As humans, and as artists, in a changing society aware of its state of flux (but not the consequences or courses those changes will invite), we are interested in the limits of our abilities as much as we are in maximizing our potential, as if knowing those boundaries could free us or create machine helpers to free us. Does it free us to give in to empathy or to reject it? Does it free us from the tyranny commands or grant us the freedom to give in to the glory of giving them? So much of being human has to do with vulnerability — or fragile, mortal bodies feel far less magnificent than the potential we might believe our consciousnesses to contain, but machines, too, break down and become bothersome — as durable as they are, they wear their designs and their constructedness on the outside, inviting deconstruction as much as investigation in a way that the privileged human in the Anthropocene does not. Alterity and empathy take on greater significance in these conversations. After all, designing something beyond the human does mean considering what human is — considering its flaws and its abilities, and how we define what those things might be in the context of globalization and decolonialization, war, environmental degradation, genuine diversity, and the allure of technological development that affords power or freedom. It also means considering what the role of the human is, by exploring what it is not, what it creates to reject a reflection of itself, its weaknesses and its vulnerabilities. These questions tie in to issues that I confront in my own poetry and in my own critical inquiry into literature, some of what most delighted me to see refracted in the symposium and the zine!

These are some of the things that come to mind as I flip through the new collection and consider your own words. I’m looking forward to expanding on these avenues and exploring new ones, as this conversation develops!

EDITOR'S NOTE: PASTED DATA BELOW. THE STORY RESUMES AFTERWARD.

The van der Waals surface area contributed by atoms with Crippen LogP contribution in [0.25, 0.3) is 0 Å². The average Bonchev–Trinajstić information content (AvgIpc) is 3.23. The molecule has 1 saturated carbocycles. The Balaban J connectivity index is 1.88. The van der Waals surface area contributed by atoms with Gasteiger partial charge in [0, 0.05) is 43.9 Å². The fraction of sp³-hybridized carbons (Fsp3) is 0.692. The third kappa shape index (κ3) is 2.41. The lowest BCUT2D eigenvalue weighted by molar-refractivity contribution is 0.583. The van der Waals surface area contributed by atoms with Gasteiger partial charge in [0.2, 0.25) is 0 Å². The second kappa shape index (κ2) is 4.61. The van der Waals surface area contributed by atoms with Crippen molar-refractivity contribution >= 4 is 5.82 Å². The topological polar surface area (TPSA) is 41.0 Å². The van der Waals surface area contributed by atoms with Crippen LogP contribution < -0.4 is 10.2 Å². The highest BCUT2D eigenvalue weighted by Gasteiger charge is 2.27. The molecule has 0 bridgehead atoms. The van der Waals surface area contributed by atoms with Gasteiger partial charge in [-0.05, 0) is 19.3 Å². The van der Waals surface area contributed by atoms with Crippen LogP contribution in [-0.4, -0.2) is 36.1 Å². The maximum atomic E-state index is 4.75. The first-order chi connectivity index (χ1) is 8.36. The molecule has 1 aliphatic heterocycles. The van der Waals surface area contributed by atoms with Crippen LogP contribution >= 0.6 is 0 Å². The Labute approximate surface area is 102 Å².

——————————————On, Mon, 22 May 2017 08:45:04 -0700, Mark Marino Wrote:———————————————————————————
Message: 2
Date: Mon, 22 May 2017 08:45:04 -0700
From: Mark Marino <markcmarino at gmail.com <mailto:markcmarino at gmail.com>>
To: empyre at lists.artdesign.unsw.edu.au <mailto:empyre at lists.artdesign.unsw.edu.au>
Subject: [-empyre-] Machine Dreams
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Hi, Machine Dreamers,

I'm so excited for this week's discussion.  Our Machine Dreams encounter
was one I will not forget.  For those of you who missed it, you can watch a
somewhat pixelated version here.

https://www.youtube.com/watch?v=UFYFaWrqZik <https://www.youtube.com/watch?v=UFYFaWrqZik>

As I read over our publication from Machine Dreams, flip through the pages
of Radio heart, or think about our time together, I'm struck by the shear
humanity of the whirls with robots.  Or rather, I'm struck by the parts of
humanity that emerge from the whirls.

Why are we so drawn to the machines of our machine dreams, as people, as
artists, as dreamers? I'm starting to think that it is not their inability
to be completely human but instead their ability to fully embody one part
of the human attributes without manifesting the full meat sack of messy,
squishy embodied being. In other words, they allow us to imagine intensely
our humanity in part.   Not metonymic but in isolation.

An emotion.  A logical flow.  A sense of consideration without empathy.
Knowledge without understanding.

But our intense encounter with even that part of humanity -- that part of
humanity isolated from the whole -- is transformative.

"I still hear you radio heart beating
Inside the meat of mine."

And of course, no doubt this partiality is part and parcel of our
experience of one another.

That is my first thought.  Looking forward to our conversation.

Mark Marino